I profess to be no engineer of any sorts, but I just know that aluminium is way too underrated. The big reason is the electricity needed to make new aluminium from stratch that spooks everybody with engineering degrees. If you look around yourself and see why we are still using steel instead of aluminium in almost everything we make and buy. It is almost a no brainer to know that something is smelling fishy about our underutilization of aluminium . I can give you a few facts... The worldwide annual production of aluminium is only merely 40 millon tons and climbing (sure!), but if you ask how many tons of steel/iron we produce annually . it is way over one billon tons.. This is a ratio of 25 to one. This is the reason aluminium is way too underrated. ALCOA is somewhat too conservative for its own good. ALCOA can get involved in solar energy with its recent developed solar (parabolic) trough . Maybe ALCOA is so used to consume vast amounts of electricty that it seems nonsensical to start generate solar energy with thin sheets of shiny (Durabright added) aluminium to concentrate sunlight to generate steam for electricity generation. There is also great potential to harness for heating homes direclty with reflected concentrated sunlight. If you happen to own a cabin up in the mountains, you can do well without relying on air polluting firewood and instead erecting solar mirrors to concnetrate sunlight toward your cabin .. Engineers is way too overrated when it comes to aluminium primarily because they are usually preoccupied with the thought of how much electircity is required to produce a pound of new aluminium than the thought of the sustainabilty of aluminium as well as the great returns aluminium will pay with solar thermal technolgoies.. Engineers is too preoccoupied with energy conservation which is a good thing but they ought to be stressing more on increasing energy production with true clean green technolgoies.. Photovoltaics is a great innovation but not as efficient or effective as aluminium. Whatever ALCOA is trying to peddle is fine with me , but I think ALCOA can and will go much further with solar thermal efforts.. It gets to a point where it is already past a national disgrace to have aluminium still piling up in ports unwanted and unloved... Boo hoo!!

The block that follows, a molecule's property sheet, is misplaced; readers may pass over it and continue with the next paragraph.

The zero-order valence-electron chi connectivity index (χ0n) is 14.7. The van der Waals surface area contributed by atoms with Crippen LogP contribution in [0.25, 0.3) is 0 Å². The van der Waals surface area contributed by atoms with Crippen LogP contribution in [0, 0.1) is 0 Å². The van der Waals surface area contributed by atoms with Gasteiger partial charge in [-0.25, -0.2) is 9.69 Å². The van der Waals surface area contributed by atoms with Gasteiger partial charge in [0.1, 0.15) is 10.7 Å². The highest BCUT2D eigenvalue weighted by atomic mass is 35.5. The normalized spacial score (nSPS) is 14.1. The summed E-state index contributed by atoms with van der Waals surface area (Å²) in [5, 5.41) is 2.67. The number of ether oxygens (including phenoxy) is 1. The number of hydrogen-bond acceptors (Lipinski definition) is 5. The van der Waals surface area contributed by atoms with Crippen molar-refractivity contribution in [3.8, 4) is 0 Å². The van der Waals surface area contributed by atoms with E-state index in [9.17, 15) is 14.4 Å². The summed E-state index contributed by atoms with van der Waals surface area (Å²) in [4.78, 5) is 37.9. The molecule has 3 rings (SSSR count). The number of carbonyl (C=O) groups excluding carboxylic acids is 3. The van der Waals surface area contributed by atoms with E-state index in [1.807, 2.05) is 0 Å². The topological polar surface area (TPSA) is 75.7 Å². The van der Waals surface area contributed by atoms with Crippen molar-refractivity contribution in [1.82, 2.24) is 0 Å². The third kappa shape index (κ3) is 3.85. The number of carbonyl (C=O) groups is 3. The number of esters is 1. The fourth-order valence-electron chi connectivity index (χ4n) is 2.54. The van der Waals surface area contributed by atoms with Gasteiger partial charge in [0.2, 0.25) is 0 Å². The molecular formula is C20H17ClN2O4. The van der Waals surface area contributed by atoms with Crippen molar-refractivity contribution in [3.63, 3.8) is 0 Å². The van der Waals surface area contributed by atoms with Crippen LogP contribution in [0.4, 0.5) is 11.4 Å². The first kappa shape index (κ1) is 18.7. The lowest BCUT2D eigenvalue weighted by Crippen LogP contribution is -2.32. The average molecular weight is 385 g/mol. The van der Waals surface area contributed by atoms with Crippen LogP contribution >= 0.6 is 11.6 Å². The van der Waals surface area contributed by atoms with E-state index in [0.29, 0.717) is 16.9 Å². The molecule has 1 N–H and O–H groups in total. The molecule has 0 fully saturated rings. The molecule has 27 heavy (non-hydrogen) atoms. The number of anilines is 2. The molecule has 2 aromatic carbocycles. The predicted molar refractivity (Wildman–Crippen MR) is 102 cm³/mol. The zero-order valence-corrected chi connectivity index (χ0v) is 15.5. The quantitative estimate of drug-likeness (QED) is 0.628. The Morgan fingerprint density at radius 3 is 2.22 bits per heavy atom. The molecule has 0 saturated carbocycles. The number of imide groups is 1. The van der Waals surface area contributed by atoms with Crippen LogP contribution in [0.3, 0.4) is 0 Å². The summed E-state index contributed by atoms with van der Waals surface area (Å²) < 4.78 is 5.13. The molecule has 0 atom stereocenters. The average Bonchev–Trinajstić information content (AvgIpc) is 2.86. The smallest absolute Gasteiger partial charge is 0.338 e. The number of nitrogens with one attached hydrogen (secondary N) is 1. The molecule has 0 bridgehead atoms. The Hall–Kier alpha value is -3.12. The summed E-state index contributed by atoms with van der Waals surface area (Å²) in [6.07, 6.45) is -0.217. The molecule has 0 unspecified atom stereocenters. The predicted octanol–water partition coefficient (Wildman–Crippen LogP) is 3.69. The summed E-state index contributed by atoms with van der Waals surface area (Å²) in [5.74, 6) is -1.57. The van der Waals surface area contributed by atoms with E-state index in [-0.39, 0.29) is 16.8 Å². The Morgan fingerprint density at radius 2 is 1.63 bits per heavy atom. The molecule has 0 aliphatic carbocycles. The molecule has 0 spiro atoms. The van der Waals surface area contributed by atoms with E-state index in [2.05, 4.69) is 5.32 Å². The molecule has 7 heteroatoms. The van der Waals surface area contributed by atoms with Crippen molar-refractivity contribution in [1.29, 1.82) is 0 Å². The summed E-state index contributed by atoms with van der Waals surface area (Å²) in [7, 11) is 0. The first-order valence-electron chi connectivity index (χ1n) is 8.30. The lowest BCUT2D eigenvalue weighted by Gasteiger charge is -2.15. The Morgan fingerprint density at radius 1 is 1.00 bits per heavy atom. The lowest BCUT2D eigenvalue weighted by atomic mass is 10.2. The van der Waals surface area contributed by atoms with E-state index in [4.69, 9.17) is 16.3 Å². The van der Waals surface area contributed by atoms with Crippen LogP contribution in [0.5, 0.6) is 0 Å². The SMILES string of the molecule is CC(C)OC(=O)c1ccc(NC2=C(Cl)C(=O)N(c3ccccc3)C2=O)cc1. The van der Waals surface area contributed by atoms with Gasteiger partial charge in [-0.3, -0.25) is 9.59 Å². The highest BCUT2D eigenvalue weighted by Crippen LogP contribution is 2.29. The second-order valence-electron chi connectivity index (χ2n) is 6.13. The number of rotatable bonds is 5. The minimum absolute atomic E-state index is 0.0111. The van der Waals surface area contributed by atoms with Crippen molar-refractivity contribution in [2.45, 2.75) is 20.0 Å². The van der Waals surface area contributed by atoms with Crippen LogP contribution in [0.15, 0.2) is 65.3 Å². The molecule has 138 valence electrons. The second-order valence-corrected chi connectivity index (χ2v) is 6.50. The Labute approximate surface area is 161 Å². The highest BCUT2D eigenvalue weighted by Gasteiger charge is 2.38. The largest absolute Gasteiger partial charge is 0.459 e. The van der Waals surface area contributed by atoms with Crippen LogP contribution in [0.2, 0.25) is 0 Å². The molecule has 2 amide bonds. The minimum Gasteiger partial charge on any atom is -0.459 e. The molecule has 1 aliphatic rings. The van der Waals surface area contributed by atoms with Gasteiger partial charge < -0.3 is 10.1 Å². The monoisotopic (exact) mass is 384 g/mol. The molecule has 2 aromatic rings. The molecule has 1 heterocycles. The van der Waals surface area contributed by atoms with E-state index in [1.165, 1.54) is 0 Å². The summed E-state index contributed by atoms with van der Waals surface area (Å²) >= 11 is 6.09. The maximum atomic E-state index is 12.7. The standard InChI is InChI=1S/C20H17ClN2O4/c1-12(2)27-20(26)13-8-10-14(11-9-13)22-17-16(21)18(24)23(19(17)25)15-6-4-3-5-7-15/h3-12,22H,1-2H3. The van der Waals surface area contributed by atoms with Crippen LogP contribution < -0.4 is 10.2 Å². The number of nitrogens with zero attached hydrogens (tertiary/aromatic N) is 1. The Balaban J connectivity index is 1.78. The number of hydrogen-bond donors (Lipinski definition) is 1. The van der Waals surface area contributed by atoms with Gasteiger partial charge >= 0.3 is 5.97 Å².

Admittedly, I'm always suspicious when big companies talk about sustainability. Still, there's something to be said for reduced part counts, reduced landfill, reduced cost, reduced assembly time and increased recyclables. Sometimes, we can be dragged kicking and screaming into the world of greengab, but good things can still result.